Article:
04 September 2019

Städler’s sister

Städler's sister institution is the Liebieghaus. It's housed in a castle-like manor just a few steps away. Städler displays the visual arts; Liebieghaus displays the sculpture. It's an impressive range if Western oriented, going from Egypt through ancient Greece and Rome on through mediaeval and Renaissance to neoclassicism. It's a small Museum so you can get close to inspect and you'll likely have rooms to yourself. Most was fairly common fair but a small statue of an early Mesopotamian worshipper was new to me and the busts of of ordinary Roman men and women where revealing and the Roman Egypt funeral portrait of a young girl was quite beautiful. But the mediaeval era is usually my favourite with endless religious themes and fervid emotions and dangling fabrics and borers in timber. Some grouped statues were delightful especially one of four clergyman. Then on past a few big della Robbia ceramic panels and into the excessive flourishes of later European years. The special exhibition was a gem: sculptures in ivory. It's a beautiful material for small carvings but aptly no longer available. More ivory than I've experienced in one room and some truly stunning works of detail and faith and, often enough, discrete lust.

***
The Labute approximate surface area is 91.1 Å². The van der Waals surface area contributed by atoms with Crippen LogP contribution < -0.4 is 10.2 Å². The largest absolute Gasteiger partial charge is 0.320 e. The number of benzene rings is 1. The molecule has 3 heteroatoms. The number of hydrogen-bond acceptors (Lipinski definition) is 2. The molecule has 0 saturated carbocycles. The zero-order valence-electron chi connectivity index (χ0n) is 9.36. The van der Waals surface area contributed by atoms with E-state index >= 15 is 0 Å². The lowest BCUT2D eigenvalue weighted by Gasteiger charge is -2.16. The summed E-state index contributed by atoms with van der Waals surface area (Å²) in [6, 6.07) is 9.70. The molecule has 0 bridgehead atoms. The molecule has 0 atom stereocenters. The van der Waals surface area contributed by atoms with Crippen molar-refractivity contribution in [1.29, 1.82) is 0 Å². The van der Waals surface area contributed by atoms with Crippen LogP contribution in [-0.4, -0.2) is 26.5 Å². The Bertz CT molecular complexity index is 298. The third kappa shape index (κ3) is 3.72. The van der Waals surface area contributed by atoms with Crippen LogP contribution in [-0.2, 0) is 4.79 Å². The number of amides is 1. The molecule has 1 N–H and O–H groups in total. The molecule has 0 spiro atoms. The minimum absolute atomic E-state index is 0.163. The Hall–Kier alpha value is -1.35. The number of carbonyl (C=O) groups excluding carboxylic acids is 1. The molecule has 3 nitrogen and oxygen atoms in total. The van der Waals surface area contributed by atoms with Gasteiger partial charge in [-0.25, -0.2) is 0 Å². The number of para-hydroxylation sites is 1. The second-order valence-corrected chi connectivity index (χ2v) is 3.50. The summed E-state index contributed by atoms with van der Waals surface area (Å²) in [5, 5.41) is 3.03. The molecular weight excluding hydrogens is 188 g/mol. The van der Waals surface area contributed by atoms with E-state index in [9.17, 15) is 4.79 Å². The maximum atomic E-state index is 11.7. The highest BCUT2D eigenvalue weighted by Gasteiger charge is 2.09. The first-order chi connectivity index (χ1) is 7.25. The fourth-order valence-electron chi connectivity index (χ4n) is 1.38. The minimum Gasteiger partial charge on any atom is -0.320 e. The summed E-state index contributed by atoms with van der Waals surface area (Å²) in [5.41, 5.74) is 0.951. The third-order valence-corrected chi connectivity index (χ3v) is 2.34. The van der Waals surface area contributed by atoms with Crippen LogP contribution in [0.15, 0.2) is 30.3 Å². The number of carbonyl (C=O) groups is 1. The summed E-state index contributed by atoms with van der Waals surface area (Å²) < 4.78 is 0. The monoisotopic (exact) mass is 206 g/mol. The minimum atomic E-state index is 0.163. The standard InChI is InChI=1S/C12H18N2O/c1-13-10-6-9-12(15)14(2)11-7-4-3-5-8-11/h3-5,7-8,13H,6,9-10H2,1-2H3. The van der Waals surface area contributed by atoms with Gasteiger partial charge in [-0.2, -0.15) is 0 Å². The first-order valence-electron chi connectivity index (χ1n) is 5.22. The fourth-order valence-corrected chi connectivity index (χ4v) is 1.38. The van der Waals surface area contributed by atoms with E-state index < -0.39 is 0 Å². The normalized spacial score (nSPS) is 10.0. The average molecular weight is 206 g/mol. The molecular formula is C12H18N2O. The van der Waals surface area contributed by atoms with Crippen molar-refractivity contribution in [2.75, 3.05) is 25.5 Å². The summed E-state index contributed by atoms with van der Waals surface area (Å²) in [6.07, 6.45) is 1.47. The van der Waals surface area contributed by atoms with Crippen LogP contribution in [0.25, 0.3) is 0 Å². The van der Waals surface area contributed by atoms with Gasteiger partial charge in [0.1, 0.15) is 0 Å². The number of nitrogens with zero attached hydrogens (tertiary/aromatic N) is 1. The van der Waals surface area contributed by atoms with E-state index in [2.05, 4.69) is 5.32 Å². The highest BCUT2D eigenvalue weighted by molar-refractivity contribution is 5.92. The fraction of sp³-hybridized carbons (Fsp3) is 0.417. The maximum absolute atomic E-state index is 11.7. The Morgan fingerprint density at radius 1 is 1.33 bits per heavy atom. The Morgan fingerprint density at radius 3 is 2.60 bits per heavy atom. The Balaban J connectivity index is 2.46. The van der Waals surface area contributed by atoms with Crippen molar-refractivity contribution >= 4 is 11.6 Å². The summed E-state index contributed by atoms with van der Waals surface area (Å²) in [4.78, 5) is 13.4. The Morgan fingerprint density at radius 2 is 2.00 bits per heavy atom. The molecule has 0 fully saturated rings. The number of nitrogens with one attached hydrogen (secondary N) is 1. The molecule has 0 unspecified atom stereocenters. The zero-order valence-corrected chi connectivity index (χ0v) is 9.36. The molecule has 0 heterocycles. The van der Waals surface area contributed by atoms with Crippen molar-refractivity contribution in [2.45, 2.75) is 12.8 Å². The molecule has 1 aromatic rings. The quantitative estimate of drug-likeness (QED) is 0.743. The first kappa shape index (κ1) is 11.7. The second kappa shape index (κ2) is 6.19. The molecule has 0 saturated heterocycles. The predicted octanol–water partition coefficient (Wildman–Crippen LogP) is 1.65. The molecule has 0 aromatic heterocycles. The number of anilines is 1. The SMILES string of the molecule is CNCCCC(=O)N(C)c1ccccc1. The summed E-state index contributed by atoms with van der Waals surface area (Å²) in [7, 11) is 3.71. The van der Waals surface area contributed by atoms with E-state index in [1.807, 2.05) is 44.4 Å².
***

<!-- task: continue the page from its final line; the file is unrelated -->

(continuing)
It's been a hot, hot summer in Europe and was hot this day. The Liebieghaus is situated in a lovely garden and I swear some people in the outdoor cafe were there when I arrived and when I left. I'd been on a long hot walk around the old battlement gardens and been pleasantly interrupted by a very capable classical violinist busking Vivaldi and Bach and more. Nae Carol was trained in Romania and now teaches and performs in Germany. From Bach Sonata and partita no.3 to Four Seasons all played from memory with wonderful clarity and intonation and bowing. Classy, perhaps more than was deserved by the ignoring tourist hordes.

The Liebieghaus is Frankfurt's sculpture gallery. Nae Carol (violin) busked for hordes of tourists.

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